“I’ll make you boys do the rough work. When you go out to hunt in the woods you go to sleep on the ground on blankets and do your own cooking, so it certainly won’t hurt you to rough it a little now.”

“No, it never did hurt us; but Terry and I know that there are at least a score of young ladies in Crabtree who want to come down here out of curiosity and for a change. We are going to have two additional rooms built onto the house so that the two bedrooms that are now furnished can be given up to them and we boys will occupy the annex.”

That evening they sat up quite late talking and planning.

“See here, Fred,” said Terry, “we have no musical instrument on the ranch, so sister had better go in to-morrow and buy a piano.”

“Oh, my! how extravagant you boys are becoming,” she exclaimed. “The idea of a piano on a ranch would certainly astonish the natives.”

“Yes, so it would, but for all that we’ve got to have it.”

“Well, one of you must go in after it, for I won’t.”

“I’ll go,” said Terry, “for a good piano we must have; and, besides that, we must have a good violin, a good flute, and–­”

“A bass drum,” Evelyn interrupted.

“Yes,” added Fred, “and a hurdy-gurdy.”

The next morning Evelyn, was up before either of the boys, for as soon as she heard the little chickens peeping around she sprang up, put on a wrapper and went out to see them and feed them.

The dairyman was up feeding and milking the cows. Evelyn looked on for a while, and finally took up a pail and began milking, too. The dairyman looked on in astonishment.

“Great rattlers, miss!” he exclaimed. “Where did you learn how to milk?”

“Why, up at my home in New York state,” she replied. “I made all the butter from two splendid cows, and more often did the milking than the hired help did.”

“Well,” said he, “I wouldn’t have believed it if I hadn’t seen you milking this morning.”

She was talking with the dairyman when Fred showed up, exclaiming:

“Hello! Why didn’t you make an alarm when you got up so that I could have heard it.”

“Oh, I didn’t like to break up little boys’ sleep. It is good for them.”

The dairyman chuckled at the retort, and so did Fred.

Evelyn milked the pail full, turned it over to the dairyman and went to see the little pigs.

“Evelyn,” said Fred, “how would you like to take a ride over the ranch? We’ll get back in time for breakfast.”

“I would like it very much, provided you give me a safe horse to ride.”

Fred went into the stable and saddled the big grays. They were almost a match in size and appearance for the two big grays which Evelyn had sold up North, and she greatly admired them. She stood there in the lot waiting for them to be made ready, and then, without going into the house to get a hat or any other article of dress, she placed her foot in Fred’s hand, which he held out for her, and was quickly lifted in the saddle.

“Are you going without your hat, Evelyn?” Fred asked.

“Yes, the early morning sun can do me no harm, for it has hardly got its eyes open yet.”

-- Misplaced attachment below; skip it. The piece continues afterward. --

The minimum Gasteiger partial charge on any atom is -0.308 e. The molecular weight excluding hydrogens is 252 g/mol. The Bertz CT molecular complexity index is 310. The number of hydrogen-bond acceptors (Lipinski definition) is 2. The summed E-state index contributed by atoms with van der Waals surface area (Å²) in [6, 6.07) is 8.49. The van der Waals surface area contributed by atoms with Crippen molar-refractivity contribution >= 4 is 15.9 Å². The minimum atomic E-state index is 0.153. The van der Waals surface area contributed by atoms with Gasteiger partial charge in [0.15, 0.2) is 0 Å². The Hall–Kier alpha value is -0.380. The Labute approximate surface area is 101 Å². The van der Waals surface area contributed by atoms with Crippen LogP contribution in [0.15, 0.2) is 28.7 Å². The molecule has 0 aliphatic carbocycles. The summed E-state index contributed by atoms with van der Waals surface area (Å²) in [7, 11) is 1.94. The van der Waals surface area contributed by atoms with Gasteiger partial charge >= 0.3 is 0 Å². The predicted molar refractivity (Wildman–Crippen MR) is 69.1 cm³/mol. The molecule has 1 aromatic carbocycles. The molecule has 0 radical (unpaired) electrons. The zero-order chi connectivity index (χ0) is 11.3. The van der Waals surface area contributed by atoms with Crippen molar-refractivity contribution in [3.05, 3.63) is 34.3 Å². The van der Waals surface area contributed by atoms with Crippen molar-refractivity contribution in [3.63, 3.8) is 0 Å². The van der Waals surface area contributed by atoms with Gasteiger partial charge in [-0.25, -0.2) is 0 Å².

“All right; open the gate, Joe,” and the dairyman went to the outer gate and held it open for them to pass through.

They went dashing down toward the spring, and when they reached there Fred dismounted, went to where a big, native-raised gourd was hanging to a bush, dipped it full of the water and handed it up to her.

She drank copiously of it, smacked her lips and said:

“Oh, my, Fred! I can taste both sulphur and iron plainly.”

“Yes, those ingredients are the strongest in its composition, if it were nearer town it would become a the place of resort.”

“Well, you must make it one, anyway. You must lay off the grounds beautifully, thin out the timber somewhat so flowers will grow and yet leave enough to form plenty of shade. Then if you build a few cottages, or maybe a hotel, it would easily become a resort that is, if I am any judge of the water. It tastes perfectly delicious to me, and really I believe that it will finally prove the most valuable part of the ranch.”

Then Fred led the way further down the road in a southerly direction, skirting the timber, and at almost every ten feet quail and prairie chickens flew up out of their way.

After they had gone about a couple of miles Evelyn suddenly saw something running through the tall grass as if trying to avoid being seen.

“Fred.” said she, “aren’t those wolves out there?”

“Where?” and Fred gazed in the direction in which she was pointing.

He could barely catch a glimpse of their backs through the tall grass.

“I guess they are coyotes,” he said. “Let’s give them a race,” and he put spurs to his horse and dashed off after them. Evelyn, of course, followed, for she was quite as good a rider as he.

To his surprise, he gained on them, and he knew that the coyote was about the swiftest little animal of the kind anywhere, so he supposed that the tall grass was impeding their progress.

When he urged his horse faster the brutes turned, growled, showed their fangs and stood at bay.

“Great Scott, Evelyn!” he exclaimed, “they are timber wolves!” and his horse showed fear of them.

Evelyn reined up her horse right alongside of Fred.

“Why, Fred,” said she, “they seem to be defying us, which is a mighty bold thing for them to do in the open daylight.”